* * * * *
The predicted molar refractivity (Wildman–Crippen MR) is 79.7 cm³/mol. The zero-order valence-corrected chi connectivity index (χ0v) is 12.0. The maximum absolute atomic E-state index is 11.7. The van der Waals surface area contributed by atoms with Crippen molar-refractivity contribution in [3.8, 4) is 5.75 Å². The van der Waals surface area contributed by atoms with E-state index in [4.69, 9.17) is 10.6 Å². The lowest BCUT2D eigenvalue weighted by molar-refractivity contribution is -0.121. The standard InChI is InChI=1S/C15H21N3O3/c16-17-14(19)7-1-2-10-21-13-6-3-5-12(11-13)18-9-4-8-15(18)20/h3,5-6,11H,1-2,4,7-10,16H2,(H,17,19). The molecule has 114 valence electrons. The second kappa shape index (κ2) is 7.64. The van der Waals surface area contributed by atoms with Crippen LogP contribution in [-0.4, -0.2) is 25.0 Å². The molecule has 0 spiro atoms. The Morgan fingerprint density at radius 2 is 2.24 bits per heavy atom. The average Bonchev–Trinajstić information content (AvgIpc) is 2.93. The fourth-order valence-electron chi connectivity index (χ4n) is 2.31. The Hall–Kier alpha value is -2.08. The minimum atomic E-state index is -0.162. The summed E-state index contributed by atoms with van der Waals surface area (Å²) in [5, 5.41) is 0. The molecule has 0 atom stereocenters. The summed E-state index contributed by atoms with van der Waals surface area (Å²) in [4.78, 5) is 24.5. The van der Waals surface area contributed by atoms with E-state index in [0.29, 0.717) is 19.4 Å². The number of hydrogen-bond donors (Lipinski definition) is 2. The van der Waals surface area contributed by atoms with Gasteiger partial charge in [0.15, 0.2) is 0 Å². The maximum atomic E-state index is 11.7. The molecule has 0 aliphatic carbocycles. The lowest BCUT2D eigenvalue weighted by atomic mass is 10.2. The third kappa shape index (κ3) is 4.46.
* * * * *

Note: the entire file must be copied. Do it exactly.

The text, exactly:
The predicted molar refractivity (Wildman–Crippen MR) is 79.7 cm³/mol. The zero-order valence-corrected chi connectivity index (χ0v) is 12.0. The maximum absolute atomic E-state index is 11.7. The van der Waals surface area contributed by atoms with Crippen molar-refractivity contribution in [3.8, 4) is 5.75 Å². The van der Waals surface area contributed by atoms with E-state index in [4.69, 9.17) is 10.6 Å². The lowest BCUT2D eigenvalue weighted by molar-refractivity contribution is -0.121. The standard InChI is InChI=1S/C15H21N3O3/c16-17-14(19)7-1-2-10-21-13-6-3-5-12(11-13)18-9-4-8-15(18)20/h3,5-6,11H,1-2,4,7-10,16H2,(H,17,19). The molecule has 114 valence electrons. The second kappa shape index (κ2) is 7.64. The van der Waals surface area contributed by atoms with Crippen LogP contribution in [-0.4, -0.2) is 25.0 Å². The molecule has 0 spiro atoms. The Morgan fingerprint density at radius 2 is 2.24 bits per heavy atom. The average Bonchev–Trinajstić information content (AvgIpc) is 2.93. The fourth-order valence-electron chi connectivity index (χ4n) is 2.31. The Hall–Kier alpha value is -2.08. The minimum atomic E-state index is -0.162. The summed E-state index contributed by atoms with van der Waals surface area (Å²) in [5, 5.41) is 0. The molecule has 0 atom stereocenters. The summed E-state index contributed by atoms with van der Waals surface area (Å²) in [4.78, 5) is 24.5. The van der Waals surface area contributed by atoms with E-state index in [0.29, 0.717) is 19.4 Å². The number of hydrogen-bond donors (Lipinski definition) is 2. The van der Waals surface area contributed by atoms with Gasteiger partial charge in [0.15, 0.2) is 0 Å². The maximum atomic E-state index is 11.7. The molecule has 0 aliphatic carbocycles. The lowest BCUT2D eigenvalue weighted by atomic mass is 10.2. The third kappa shape index (κ3) is 4.46.